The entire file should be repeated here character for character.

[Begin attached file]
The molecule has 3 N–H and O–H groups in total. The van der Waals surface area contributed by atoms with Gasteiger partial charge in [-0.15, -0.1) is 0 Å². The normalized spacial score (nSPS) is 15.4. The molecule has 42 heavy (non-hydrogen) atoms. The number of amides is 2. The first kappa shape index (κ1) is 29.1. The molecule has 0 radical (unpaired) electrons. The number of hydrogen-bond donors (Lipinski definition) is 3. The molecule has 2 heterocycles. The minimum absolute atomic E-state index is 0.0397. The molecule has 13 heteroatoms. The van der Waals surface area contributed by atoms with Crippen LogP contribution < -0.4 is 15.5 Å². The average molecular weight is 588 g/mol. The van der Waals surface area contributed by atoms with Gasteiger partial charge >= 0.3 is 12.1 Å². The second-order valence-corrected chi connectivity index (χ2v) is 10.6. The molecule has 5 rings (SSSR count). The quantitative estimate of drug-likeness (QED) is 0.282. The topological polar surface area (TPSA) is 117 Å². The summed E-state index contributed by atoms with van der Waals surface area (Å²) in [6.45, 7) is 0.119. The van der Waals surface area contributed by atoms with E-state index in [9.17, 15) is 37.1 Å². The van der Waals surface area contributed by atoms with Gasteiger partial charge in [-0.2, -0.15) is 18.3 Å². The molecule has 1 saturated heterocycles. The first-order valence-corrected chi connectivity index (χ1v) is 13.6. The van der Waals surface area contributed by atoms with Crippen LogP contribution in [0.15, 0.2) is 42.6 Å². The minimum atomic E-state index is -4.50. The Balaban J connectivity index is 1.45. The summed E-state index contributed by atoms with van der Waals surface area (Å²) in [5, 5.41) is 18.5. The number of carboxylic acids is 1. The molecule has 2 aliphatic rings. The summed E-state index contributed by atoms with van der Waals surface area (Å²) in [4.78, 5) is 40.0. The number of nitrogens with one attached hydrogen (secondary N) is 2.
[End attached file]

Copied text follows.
The molecule has 3 N–H and O–H groups in total. The van der Waals surface area contributed by atoms with Gasteiger partial charge in [-0.15, -0.1) is 0 Å². The normalized spacial score (nSPS) is 15.4. The molecule has 42 heavy (non-hydrogen) atoms. The number of amides is 2. The first kappa shape index (κ1) is 29.1. The molecule has 0 radical (unpaired) electrons. The number of hydrogen-bond donors (Lipinski definition) is 3. The molecule has 2 heterocycles. The minimum absolute atomic E-state index is 0.0397. The molecule has 13 heteroatoms. The van der Waals surface area contributed by atoms with Crippen LogP contribution < -0.4 is 15.5 Å². The average molecular weight is 588 g/mol. The van der Waals surface area contributed by atoms with Gasteiger partial charge >= 0.3 is 12.1 Å². The second-order valence-corrected chi connectivity index (χ2v) is 10.6. The molecule has 5 rings (SSSR count). The quantitative estimate of drug-likeness (QED) is 0.282. The topological polar surface area (TPSA) is 117 Å². The summed E-state index contributed by atoms with van der Waals surface area (Å²) in [6.45, 7) is 0.119. The van der Waals surface area contributed by atoms with E-state index in [9.17, 15) is 37.1 Å². The van der Waals surface area contributed by atoms with Gasteiger partial charge in [-0.2, -0.15) is 18.3 Å². The molecule has 1 saturated heterocycles. The first-order valence-corrected chi connectivity index (χ1v) is 13.6. The van der Waals surface area contributed by atoms with Crippen LogP contribution in [0.15, 0.2) is 42.6 Å². The minimum atomic E-state index is -4.50. The Balaban J connectivity index is 1.45. The summed E-state index contributed by atoms with van der Waals surface area (Å²) in [5, 5.41) is 18.5. The number of carboxylic acids is 1. The molecule has 2 aliphatic rings. The summed E-state index contributed by atoms with van der Waals surface area (Å²) in [4.78, 5) is 40.0. The number of nitrogens with one attached hydrogen (secondary N) is 2.